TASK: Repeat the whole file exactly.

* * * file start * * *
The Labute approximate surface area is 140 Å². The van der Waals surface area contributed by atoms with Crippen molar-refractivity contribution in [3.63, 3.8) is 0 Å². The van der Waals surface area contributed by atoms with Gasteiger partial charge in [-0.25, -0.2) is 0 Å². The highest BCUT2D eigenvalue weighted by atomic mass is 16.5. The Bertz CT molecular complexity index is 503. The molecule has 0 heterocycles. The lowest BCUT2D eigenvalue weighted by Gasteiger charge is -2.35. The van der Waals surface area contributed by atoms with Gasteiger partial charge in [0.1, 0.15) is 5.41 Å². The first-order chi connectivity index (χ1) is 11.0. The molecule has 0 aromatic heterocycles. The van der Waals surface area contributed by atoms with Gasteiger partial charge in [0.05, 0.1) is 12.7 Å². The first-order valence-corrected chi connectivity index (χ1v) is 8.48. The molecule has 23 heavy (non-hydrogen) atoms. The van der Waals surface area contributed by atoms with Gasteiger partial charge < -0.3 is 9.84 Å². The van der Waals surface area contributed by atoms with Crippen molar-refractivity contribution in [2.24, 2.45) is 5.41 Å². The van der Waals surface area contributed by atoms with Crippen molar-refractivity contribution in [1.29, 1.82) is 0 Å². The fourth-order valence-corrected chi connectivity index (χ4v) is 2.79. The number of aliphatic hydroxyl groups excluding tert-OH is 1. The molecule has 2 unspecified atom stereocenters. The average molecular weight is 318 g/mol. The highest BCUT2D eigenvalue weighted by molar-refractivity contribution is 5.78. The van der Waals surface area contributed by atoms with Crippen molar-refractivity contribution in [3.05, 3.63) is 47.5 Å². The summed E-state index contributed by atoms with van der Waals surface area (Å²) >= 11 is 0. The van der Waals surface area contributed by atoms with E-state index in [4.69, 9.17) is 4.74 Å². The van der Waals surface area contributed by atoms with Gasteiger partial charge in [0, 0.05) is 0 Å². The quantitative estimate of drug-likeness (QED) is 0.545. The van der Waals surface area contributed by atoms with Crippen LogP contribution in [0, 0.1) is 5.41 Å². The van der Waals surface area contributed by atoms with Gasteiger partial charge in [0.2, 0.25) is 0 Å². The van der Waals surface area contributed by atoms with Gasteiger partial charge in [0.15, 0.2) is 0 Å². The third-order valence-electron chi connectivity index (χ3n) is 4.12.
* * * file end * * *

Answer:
The Labute approximate surface area is 140 Å². The van der Waals surface area contributed by atoms with Crippen molar-refractivity contribution in [3.63, 3.8) is 0 Å². The van der Waals surface area contributed by atoms with Gasteiger partial charge in [-0.25, -0.2) is 0 Å². The highest BCUT2D eigenvalue weighted by atomic mass is 16.5. The Bertz CT molecular complexity index is 503. The molecule has 0 heterocycles. The lowest BCUT2D eigenvalue weighted by Gasteiger charge is -2.35. The van der Waals surface area contributed by atoms with Gasteiger partial charge in [0.1, 0.15) is 5.41 Å². The first-order chi connectivity index (χ1) is 11.0. The molecule has 0 aromatic heterocycles. The van der Waals surface area contributed by atoms with Gasteiger partial charge in [0.05, 0.1) is 12.7 Å². The first-order valence-corrected chi connectivity index (χ1v) is 8.48. The molecule has 23 heavy (non-hydrogen) atoms. The van der Waals surface area contributed by atoms with Gasteiger partial charge < -0.3 is 9.84 Å². The van der Waals surface area contributed by atoms with Crippen molar-refractivity contribution in [2.24, 2.45) is 5.41 Å². The van der Waals surface area contributed by atoms with Crippen molar-refractivity contribution in [1.29, 1.82) is 0 Å². The fourth-order valence-corrected chi connectivity index (χ4v) is 2.79. The number of aliphatic hydroxyl groups excluding tert-OH is 1. The molecule has 2 unspecified atom stereocenters. The average molecular weight is 318 g/mol. The highest BCUT2D eigenvalue weighted by molar-refractivity contribution is 5.78. The van der Waals surface area contributed by atoms with Crippen molar-refractivity contribution in [3.05, 3.63) is 47.5 Å². The summed E-state index contributed by atoms with van der Waals surface area (Å²) >= 11 is 0. The van der Waals surface area contributed by atoms with E-state index in [4.69, 9.17) is 4.74 Å². The van der Waals surface area contributed by atoms with Gasteiger partial charge in [0, 0.05) is 0 Å². The quantitative estimate of drug-likeness (QED) is 0.545. The van der Waals surface area contributed by atoms with Crippen LogP contribution in [0, 0.1) is 5.41 Å². The van der Waals surface area contributed by atoms with Gasteiger partial charge in [0.2, 0.25) is 0 Å². The van der Waals surface area contributed by atoms with Gasteiger partial charge in [0.15, 0.2) is 0 Å². The third-order valence-electron chi connectivity index (χ3n) is 4.12.